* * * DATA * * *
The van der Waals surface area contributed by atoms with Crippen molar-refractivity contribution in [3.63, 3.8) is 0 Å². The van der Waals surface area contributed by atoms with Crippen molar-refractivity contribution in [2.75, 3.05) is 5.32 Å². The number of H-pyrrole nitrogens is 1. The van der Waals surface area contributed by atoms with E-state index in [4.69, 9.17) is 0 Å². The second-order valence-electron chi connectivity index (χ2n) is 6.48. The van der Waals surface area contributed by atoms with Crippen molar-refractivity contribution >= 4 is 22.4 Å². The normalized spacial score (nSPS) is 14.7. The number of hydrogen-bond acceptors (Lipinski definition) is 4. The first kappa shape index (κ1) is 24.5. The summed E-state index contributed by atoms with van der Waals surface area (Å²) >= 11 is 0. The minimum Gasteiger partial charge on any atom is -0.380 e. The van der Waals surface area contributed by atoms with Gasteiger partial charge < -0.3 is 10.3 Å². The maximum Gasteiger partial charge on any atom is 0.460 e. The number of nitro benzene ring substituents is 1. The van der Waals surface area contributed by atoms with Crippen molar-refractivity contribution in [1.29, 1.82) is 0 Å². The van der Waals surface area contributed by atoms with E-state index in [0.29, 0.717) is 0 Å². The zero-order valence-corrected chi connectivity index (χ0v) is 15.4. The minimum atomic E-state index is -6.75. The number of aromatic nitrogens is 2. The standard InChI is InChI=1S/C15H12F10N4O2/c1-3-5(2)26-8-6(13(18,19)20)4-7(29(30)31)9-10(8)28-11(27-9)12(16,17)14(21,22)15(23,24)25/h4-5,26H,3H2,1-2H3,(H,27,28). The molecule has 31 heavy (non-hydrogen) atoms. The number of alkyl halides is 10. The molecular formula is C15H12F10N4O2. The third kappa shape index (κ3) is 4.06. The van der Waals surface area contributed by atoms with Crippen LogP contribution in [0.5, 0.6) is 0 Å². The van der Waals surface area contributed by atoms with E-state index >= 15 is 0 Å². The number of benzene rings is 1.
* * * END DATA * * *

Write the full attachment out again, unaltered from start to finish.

The van der Waals surface area contributed by atoms with Crippen molar-refractivity contribution in [3.63, 3.8) is 0 Å². The van der Waals surface area contributed by atoms with Crippen molar-refractivity contribution in [2.75, 3.05) is 5.32 Å². The number of H-pyrrole nitrogens is 1. The van der Waals surface area contributed by atoms with E-state index in [4.69, 9.17) is 0 Å². The second-order valence-electron chi connectivity index (χ2n) is 6.48. The van der Waals surface area contributed by atoms with Crippen molar-refractivity contribution >= 4 is 22.4 Å². The normalized spacial score (nSPS) is 14.7. The number of hydrogen-bond acceptors (Lipinski definition) is 4. The first kappa shape index (κ1) is 24.5. The summed E-state index contributed by atoms with van der Waals surface area (Å²) >= 11 is 0. The minimum Gasteiger partial charge on any atom is -0.380 e. The van der Waals surface area contributed by atoms with Gasteiger partial charge < -0.3 is 10.3 Å². The maximum Gasteiger partial charge on any atom is 0.460 e. The number of nitro benzene ring substituents is 1. The van der Waals surface area contributed by atoms with Crippen molar-refractivity contribution in [1.29, 1.82) is 0 Å². The van der Waals surface area contributed by atoms with E-state index in [0.29, 0.717) is 0 Å². The zero-order valence-corrected chi connectivity index (χ0v) is 15.4. The minimum atomic E-state index is -6.75. The number of aromatic nitrogens is 2. The standard InChI is InChI=1S/C15H12F10N4O2/c1-3-5(2)26-8-6(13(18,19)20)4-7(29(30)31)9-10(8)28-11(27-9)12(16,17)14(21,22)15(23,24)25/h4-5,26H,3H2,1-2H3,(H,27,28). The molecule has 31 heavy (non-hydrogen) atoms. The number of alkyl halides is 10. The molecular formula is C15H12F10N4O2. The third kappa shape index (κ3) is 4.06. The van der Waals surface area contributed by atoms with Crippen LogP contribution in [0.5, 0.6) is 0 Å². The van der Waals surface area contributed by atoms with E-state index >= 15 is 0 Å². The number of benzene rings is 1.